The example of Nehru that I gave in the beginning of the essay was to address] the larger point that no seemingly elite politician is capable of reaching the masses of the rural heartland of the country. It, however, doesn’t address the barriers that lie between Tharoor and the UPA Candidature for Prime Ministership in 2019. Let me address these as answers to potential questions that might arise about his candidature.
- What about Rahul Gandhi?
I know that Sonia Gandhi is not that naive a person to allow for someone other than Rahul or a puppet to be the PM. But this is politics and, as the cliched statement goes, ‘Anything can happen in Politics.’ Trust me. I am not going to go into counterfactuals. Let’s look at Congress realistically. The narrative in Congress so far has been, ‘We get votes because people vote for the descendants of Nehru and Indira.’ In essence, the brand of Congress was what was giving MPs votes. But has it been working? Did it work in Bihar 2011? In UP 2012? In India in 2014? In UP 2017? Don’t accuse me of being selective. Of course, I didn’t mention Bihar 2016 because it was Nitish-Laloo’s win rather than the brand of Congress’. In the above-mentioned elections, Rahul Gandhi was the star campaigner. And clearly, it didn’t work in party’s favor. There is a high possibility of change in the leadership. A political party can never be owned by a person. It is owned by people. Politics change according to what people want. Status quo in Congress is highly unlikely. Whether I am right or wrong, time will tell.
- What does Congress has to offer to the country anyway?
Important question. If an alternative to Modi is the only thing Congress has to offer, I have no doubt that it’ll not work. I don’t say Congress party doesn’t have an ideology. Its ideology is of Liberalism, Secularism, and Socialism. But these are textbook concepts. Even a middle-class Indian, leave alone rural peasant, would not understand these. You need to have a narrative. The world sustains on stories. Stories of the holocaust, stories of China stealing our jobs, stories of Mexicans polluting our country, stories of EU eating our wealth etc. Stories work. Which is why good politicians are effective storytellers.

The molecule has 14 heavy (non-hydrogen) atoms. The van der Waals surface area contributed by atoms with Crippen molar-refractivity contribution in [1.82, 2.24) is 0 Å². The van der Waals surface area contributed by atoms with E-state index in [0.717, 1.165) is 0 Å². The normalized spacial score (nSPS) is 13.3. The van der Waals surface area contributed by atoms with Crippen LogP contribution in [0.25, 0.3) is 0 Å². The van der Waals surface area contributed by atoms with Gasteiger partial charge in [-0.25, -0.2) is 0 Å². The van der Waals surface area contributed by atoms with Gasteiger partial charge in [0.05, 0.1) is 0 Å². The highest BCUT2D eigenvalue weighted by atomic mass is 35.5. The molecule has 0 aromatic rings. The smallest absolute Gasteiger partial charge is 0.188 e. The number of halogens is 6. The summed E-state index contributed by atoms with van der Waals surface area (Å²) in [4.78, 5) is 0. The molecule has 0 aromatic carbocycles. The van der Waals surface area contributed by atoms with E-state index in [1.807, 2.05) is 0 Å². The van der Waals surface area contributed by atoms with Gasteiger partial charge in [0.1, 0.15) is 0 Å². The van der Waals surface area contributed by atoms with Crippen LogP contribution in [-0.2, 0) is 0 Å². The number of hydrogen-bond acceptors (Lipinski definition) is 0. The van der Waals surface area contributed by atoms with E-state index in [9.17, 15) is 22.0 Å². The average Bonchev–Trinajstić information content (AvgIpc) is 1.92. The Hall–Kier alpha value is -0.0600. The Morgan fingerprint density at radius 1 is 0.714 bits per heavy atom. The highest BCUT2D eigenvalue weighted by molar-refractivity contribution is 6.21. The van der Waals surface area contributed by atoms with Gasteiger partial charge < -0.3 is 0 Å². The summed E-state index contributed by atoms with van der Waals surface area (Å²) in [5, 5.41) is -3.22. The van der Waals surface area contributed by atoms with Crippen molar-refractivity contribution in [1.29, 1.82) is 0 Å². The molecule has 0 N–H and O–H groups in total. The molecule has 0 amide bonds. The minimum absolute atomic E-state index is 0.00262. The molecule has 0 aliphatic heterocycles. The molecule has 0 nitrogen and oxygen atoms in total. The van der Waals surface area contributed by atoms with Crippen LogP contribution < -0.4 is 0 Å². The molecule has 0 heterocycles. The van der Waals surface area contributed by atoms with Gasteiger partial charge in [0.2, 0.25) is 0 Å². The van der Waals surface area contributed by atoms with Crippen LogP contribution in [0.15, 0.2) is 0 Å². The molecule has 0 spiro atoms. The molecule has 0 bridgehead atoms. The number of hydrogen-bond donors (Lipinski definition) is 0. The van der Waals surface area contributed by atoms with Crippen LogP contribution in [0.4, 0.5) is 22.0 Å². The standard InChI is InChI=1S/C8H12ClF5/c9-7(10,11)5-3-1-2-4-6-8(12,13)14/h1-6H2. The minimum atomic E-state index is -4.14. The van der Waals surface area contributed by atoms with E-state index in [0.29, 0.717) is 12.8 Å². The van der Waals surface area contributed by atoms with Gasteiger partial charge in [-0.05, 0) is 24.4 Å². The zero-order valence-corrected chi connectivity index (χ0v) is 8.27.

Congress too had a story to tell. A story of ‘New Possibilities’ (1950s), then a story of ‘Jai Jawan, Jai Kissan’ (Sastri), then a story of ‘Garibi Hatao’ (1971), then a story of ‘Vote for Government that works’ (1980), a story of ‘Sikhs are our enemies’ (1984), a story of ‘Rama Rajya’ (1991). They worked. Now, the dominant Congress story is ‘BJP is anti-Minority’. This story has no robustness. It is not a philosophy, rather a counter argument. So, yes, the Congress has to literally go back to its drawing board. And start making a story that will convey the textbook concepts that it stands for, a story that is robust in itself.
When Tharoor said that Rahul Gandhi might not have a conviction but he wants people to tell him what they want to be done, I found myself in amazement. Surely, Tharoor knows better than that in politics.
- What if Tharoor becomes Manmohan Singh II?
Well, everything is contingent on that not happening. If he remains faithful to the family, like he does now, I take my proposition back. But I am sure that if he were to become a Prime Minister, he would assert himself well enough to be the Prime Minister and not a Principal Secretary of 10, Janpath Road. He has seen and been involved in more politics than Manmohan Singh. That much faith, I do pose on Mr. Shashi Tharoor.
- What about his wife’s death?
What about it? You suggest he killed her? Firstly, not proved. Secondly, let me pose a counter question, what about 2002? Hasn’t Modi been accepted as a leader of the nation? Has he not been delivering moderately well? In any case, I take the stand of Indian justice system, which is: ‘Innocent until proven guilty,’ unless evidence glares out at my face.
So, Modi-mukth Bharat?
I am a full-time Capitalist and a part-time Conservative. And I am a vegetarian too. So, I don’t have qualms with the current regime personally. Yet, I care about the personal liberties of everyone to be concerned about the developments in the country today. The discourse has become more and more polarized (because of lack of stories from one of the sides) and the authority of the government is being asserted at an alarming magnitude. I don’t want a Modi-mukht Bharat. I rather prefer a Bharat where the government doesn’t set precedents that might increase the authoritarianism. For which we need a counter-narrative (not counter-argument, we already have one). I don’t say Tharoor’s ascent is easy. It is difficult. But what that is good is easy? In the end, my nation is bigger than any of these politicians. Yet, my nation is the people in it, not a landmass with boundary.
Picture Credits: Department of Photography, Pearl 2017. BITS-Pilani, Hyderabad.